Despite these positives, the Mets wouldn’t have an under-.500 record had it not been for some negatives.

Jason Bay, who the Mets signed to lucrative offseason contract, struggled to the tune of only six home runs. While he missed a good chunk of the season, his production was far amiss from team expectations. Hopefully, he can bounce back in 2011, assuming he’s healthy.

Despite his pathetic performance, Oliver Perez refused to be sent to minors to work on his control. He put the Mets in a tough bind, since they were basically pitching a man short for a large part of the season. How fitting that Ollie’s first appearance in 27 days came in the 14th inning yesterday. And how fitting that he walked in the run that wound up being the game-changer. No wonder why Pedro Feliciano pitched in over 90 games.

The Mets were actually looking good heading into the All-Star break. However, for some strange reason, the three-game series against the Marlins in San Juan started a downward spiral. They lost two of three in tough fashion and began burying themselves in a hole.

Still, 48-40 going into the break was solid. However, the infamous West Coast road trip caused the wheels to officially come off for this Mets club. They lost three of four in San Francisco, were swept by Arizona, an lost another three of four to Los Angeles. That trip basically spelled the end of the Mets hopes this season.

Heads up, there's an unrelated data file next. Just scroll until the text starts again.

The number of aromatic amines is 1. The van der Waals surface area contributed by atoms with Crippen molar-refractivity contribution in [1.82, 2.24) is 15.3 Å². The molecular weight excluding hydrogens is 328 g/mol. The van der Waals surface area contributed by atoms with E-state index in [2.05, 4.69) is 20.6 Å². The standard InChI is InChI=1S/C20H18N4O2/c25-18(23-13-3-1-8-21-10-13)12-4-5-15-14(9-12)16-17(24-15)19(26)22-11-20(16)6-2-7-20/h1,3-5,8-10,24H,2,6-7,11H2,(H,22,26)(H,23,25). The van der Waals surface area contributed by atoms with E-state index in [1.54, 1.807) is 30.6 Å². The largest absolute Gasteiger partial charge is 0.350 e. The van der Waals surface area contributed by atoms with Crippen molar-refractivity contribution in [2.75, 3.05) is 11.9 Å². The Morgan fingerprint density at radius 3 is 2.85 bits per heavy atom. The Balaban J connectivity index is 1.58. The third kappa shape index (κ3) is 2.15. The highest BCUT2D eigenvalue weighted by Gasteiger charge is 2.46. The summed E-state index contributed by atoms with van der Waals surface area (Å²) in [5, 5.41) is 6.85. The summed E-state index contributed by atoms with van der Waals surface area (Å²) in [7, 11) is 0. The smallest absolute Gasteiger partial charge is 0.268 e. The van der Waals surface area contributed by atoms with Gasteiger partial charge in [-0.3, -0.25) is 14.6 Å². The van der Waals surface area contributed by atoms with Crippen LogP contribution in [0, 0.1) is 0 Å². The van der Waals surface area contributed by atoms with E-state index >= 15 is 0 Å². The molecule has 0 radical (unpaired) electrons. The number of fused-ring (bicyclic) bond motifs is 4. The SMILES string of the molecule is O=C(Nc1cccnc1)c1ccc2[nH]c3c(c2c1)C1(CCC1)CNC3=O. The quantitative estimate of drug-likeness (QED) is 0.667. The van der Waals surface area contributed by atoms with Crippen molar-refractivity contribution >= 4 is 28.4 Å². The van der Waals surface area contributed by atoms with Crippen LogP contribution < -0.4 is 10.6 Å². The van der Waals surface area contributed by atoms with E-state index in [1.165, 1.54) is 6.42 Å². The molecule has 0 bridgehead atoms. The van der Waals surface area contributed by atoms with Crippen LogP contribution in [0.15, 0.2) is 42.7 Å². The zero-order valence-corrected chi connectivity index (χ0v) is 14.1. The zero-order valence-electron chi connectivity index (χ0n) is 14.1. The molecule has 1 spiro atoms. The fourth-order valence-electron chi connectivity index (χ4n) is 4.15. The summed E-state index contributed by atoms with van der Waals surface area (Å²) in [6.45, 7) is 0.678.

In the midst of this streak, Pelfrey started his own streak of starts where he looked bad, and I mean bad. But overall, 15 wins in a nice accomplishment for Big Pelf.

And then there’s K-Rod. You know he was actually having a decent season before the assault on his girlfriend’s father. I’m sure you all know this horrific story so I’ll spare you the details.

Instead of having their play on the field dominate headlines, the biggest issues surrounding the Mets had to do with the futures of Jerry Manuel and Omar Minaya (which we will hopefully find out about soon).

Finally, the Mets gave up 12 grand slams without hitting one of their own. Not a stat to be proud of.

So, the season is over. One of the main things to remember about this season is that some of the integral parts of the future (Davis, Thole, Tejada, Gee, and Duda) all got some great experience. Can they continue their strong performances?

February 2011 can’t come soon enough. I’m excited. Are you?

Feel free to add some other positive or negative moments that I may have forgotten.

About the Author ()

Jim Mancari hails from Massapequa, N.Y. He earned a Master's degree in journalism from Hofstra University. He is a devout Mets fan and takes pride in his team, despite their lack of success over the last few years. Like all Mets fans, Jim has plenty of hope. He also writes as the sports reporter for the Brooklyn Tablet newspaper and the senior editor of metroBASEBALL Magazine. Be sure to visit http://www.jimmancari.com/